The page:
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If you’ve been in a sales meeting before, this is often the first thing you see: the famous agenda slide. When you see this slide something sinks into your shoes and your reaction is “Uh-oh I have to sit through all of this.” This is a structure of a presentation that uses repetition: the presenter is first going to summarize the presentation, then give the actual presentation, then repeat it – so she ends up giving it 3 times. Repetition is often a structure that people use in education. If the brain is resistant to learn something, we just pound and repeat until the brain snaps and gives in and finally remember the facts for the test - but the day after you’ve probably forgotten all about it. Not a very good strategy when you want someone to voluntarily understand your message.

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We will summarize item 1 to 4 We will present item 1 We will present item 2 We will present item 3 We will present item 4 We will summarize item 1 to 4

Don’t tell the story 3x


Build a story

“For sale: baby shoes, never worn.”

When you read this sentence immediately your mind grows curious and tries to fill in the missing parts – “Wait a minute. What’s happening with that baby? What happened?” Your mind wants to fill in missing pieces and learn more about it, so it gets excited and intrigued by a storyline. This is the exact opposite of pounding in and repeating facts until the brain gives up the resistance. Here the brain actually wants to learn. You have more questions and are more interested, and this is something that definitely can be leveraged in a presentation.

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The better approach is to build a story. Stories are much more interesting. Here is a short one – just 6 words – written by Ernest Hemmingway: “For sale: baby shoes, never worn.”


The memory in the brain likes to put things in a framework – in a story, in a 3d space, in a room. You can see this effect when you run a brainstorming session in front of a whiteboard. You completely fill the space up in a span of 2 hours and take a snapshot, and when you look at the same image three or four weeks later, you probably are able to remember the entire richness of that particular discussion very, very accurately. And not because you managed to read the comments on the page - but somehow your brain has given the content of discussion a two-dimensional space and stored the entire richness of the discussion back in your mind. This is how we remember things: we put things in two or three-dimensional spaces.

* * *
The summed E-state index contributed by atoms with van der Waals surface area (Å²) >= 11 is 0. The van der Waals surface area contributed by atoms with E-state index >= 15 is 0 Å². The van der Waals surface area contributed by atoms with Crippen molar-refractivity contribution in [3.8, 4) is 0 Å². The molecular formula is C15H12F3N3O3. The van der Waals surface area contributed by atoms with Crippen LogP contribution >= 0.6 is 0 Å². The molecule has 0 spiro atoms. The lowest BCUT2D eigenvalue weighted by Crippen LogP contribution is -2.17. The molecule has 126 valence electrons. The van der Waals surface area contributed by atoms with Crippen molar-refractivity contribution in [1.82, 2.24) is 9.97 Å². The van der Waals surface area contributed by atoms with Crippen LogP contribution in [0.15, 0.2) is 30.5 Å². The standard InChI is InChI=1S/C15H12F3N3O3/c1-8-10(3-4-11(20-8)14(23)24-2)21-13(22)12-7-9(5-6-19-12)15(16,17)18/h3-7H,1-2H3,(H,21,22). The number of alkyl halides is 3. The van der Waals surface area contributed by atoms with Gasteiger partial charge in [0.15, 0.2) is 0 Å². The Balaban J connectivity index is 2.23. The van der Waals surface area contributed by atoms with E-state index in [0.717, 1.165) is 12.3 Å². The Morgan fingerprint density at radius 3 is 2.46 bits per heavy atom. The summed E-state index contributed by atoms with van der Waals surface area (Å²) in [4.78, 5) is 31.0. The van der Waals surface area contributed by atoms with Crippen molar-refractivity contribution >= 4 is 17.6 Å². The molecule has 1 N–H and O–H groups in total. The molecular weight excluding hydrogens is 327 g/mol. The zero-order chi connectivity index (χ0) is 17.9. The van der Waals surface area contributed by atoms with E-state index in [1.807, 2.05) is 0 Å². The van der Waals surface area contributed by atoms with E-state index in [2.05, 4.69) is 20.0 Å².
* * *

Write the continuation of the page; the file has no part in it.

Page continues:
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Spatial memory


Your presentation as a movie

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Think product placement inside a story

Treat your presentations the same way - look at your presentation as a movie in which you perform product placement, dropping bits of exciting information along the way and taking your customer by the hand through it. How do you design that story? How do you get from the business plan structure to a story that could be exciting to a customer?


So many decks, so few stories

As a result there is no flow, no story, and it is not interesting to listen to. Avoid “Frankensteining” and instead use an analog approach. Tweet this eBook


Many times presenters implement a process called “Frankensteining,” where you open all presentation decks that your company has possibly had in the last several months and mash them all together to get the ultimate deck together. It contains all of the information that anyone ever wanted to know and your pitch presentation contains 50 different things, as you start to go through them one-by-one.


Going analogue iThoughtsHD

Shut down PowerPoint and take a piece of paper and go analog. Start from scratch and don’t even look at your business plan. Try to tell your story in 20 minutes to a friend without any visual help and listen to what came out during that time. “What did I put first? What did I spend time on? What didn’t I spend time on? Where did I find the urge to take a pencil and draw a very simple diagram just to show how things work?” This is a very good starting point to creating the natural flow of a story that comes to you if you’re not restricted by PowerPoint bullets or a framework that you learned Mindmapping can be an excellent tool to support this initial phase of presentation design.

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Going analogue

Go analogue

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Beyond the sales meeting


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Other decision inputs